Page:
Chile is the only country in this group that is not located in Asia. Those dealing with Latin America may be surprised that no other country from their region is represented, while those outside the region may be surprised that it falls in the top ten. The numerous international fans of Chile’s policies may be surprised that India’s trend growth rate of GDP was higher than that of Chile. Those outside Asia may be equally surprised to find Vietnam among the top five performers. Vietnam, India and Chile performed better than Hong Kong, which just makes it into the list at the number 11 position.
Another noteworthy fact about these three countries is that each of them started economic reforms during the eighties and continued it in the nineties. Though the popular perception is that India started its reforms in the nineties, Virmani (1989) had shown that there was a significant improvement (break) in India’s growth performance in the eighties, from its dismal performance from the mid-sixties to the end of the seventies. This paper had also argued that this was due to economic reforms undertaken during the eighties, which started (albeit slowly) reversing the policy distortions introduced in the seventies.
Per Capita GDP Growth
Per capita GDP growth is a better measure of economic performance, viewed from the perspective of the welfare of a country’s people. If both economy and population grow rapidly, the former may be partly a consequence of the latter, while the welfare of the public may not have improved much because of poor growth of per capita income. Table 1 also shows the ranking of medium-large countries in terms of the trend rate of growth of per capita income. For the period 1980-2000 the ranking of the top four is the same as the one for GDP growth. China is the top performer with a trend growth rate of per capita GDP of 8.8% (table 1). If we adjust its growth rate by 2%, then it and S. Korea form one cluster with a growth rate in the range of 6.6% to 6.8%. Thailand is the only country with a per capita GDP growth between 5.5% and 6.5%. The third cluster with a per capita income growth of 4.5% to 5.5%, which includes Singapore, has an interesting addition. Ireland is the fifth fastest growing economy in the world in terms of per capita GDP (10th in GDP growth). There is a fourth cluster with a per capita growth around 4% (3.5% to 4.5%) containing all the other high growth economies. India is the fastest growing economy within this cluster, with its overall rank unchanged at number 6.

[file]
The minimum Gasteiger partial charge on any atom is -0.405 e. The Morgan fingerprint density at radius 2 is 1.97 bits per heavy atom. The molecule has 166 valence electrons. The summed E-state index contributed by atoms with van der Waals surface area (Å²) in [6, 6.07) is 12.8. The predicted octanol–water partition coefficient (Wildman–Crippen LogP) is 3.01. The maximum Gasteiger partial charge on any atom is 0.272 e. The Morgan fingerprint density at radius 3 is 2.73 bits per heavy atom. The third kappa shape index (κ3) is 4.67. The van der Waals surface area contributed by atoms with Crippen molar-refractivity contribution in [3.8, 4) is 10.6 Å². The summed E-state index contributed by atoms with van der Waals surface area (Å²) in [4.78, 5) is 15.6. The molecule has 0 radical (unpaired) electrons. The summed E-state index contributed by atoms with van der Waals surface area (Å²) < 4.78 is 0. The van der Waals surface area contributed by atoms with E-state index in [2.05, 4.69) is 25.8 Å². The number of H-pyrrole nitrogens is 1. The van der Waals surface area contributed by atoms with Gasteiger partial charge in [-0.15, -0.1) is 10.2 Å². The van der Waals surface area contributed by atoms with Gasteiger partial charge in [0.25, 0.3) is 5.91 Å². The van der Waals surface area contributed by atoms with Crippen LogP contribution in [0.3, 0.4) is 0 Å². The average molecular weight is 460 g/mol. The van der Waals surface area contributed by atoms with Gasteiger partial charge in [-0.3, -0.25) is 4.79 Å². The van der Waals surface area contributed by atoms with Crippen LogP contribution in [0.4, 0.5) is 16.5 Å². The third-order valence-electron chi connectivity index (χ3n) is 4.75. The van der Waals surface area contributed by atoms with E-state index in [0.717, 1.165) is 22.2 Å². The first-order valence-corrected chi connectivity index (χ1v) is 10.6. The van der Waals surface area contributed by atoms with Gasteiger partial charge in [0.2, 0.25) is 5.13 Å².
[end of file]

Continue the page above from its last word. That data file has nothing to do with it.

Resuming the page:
Malaysia’s performance appears much worse in terms of per capita income than it does in terms of GDP growth and both Vietnam & Indonesia move down in the ranking. The ranking of Chile and Hong Kong is on the other hand better in terms of per capita GDP than it is for GDP growth. Out of the 10 High Performing East Asian economies (HPEs), referred to in the World Bank’s Asian Miracle study (1993) Malaysia at 11th place would therefore clearly be the second country from among the HPEs to drop out of the set of star performers.
Thus the star performers of the last two decades of the 20th century are China, S. Korea, Thailand, Singapore Ireland, India, Vietnam, Chile, Indonesia, and Hong Kong. Of these only two are from outside Asia, while none are from East Europe. The representation from Latin America and E. Europe is unchanged even when we bring in the next tier of medium-large countries, which have a per capita growth trend of around 3% (2.7% to 3.3%). These are Sri Lanka, Norway, Turkey and Portugal. Thus out of the 15 fastest growing economies during the last two decades of the 20th century 11 were from Asia.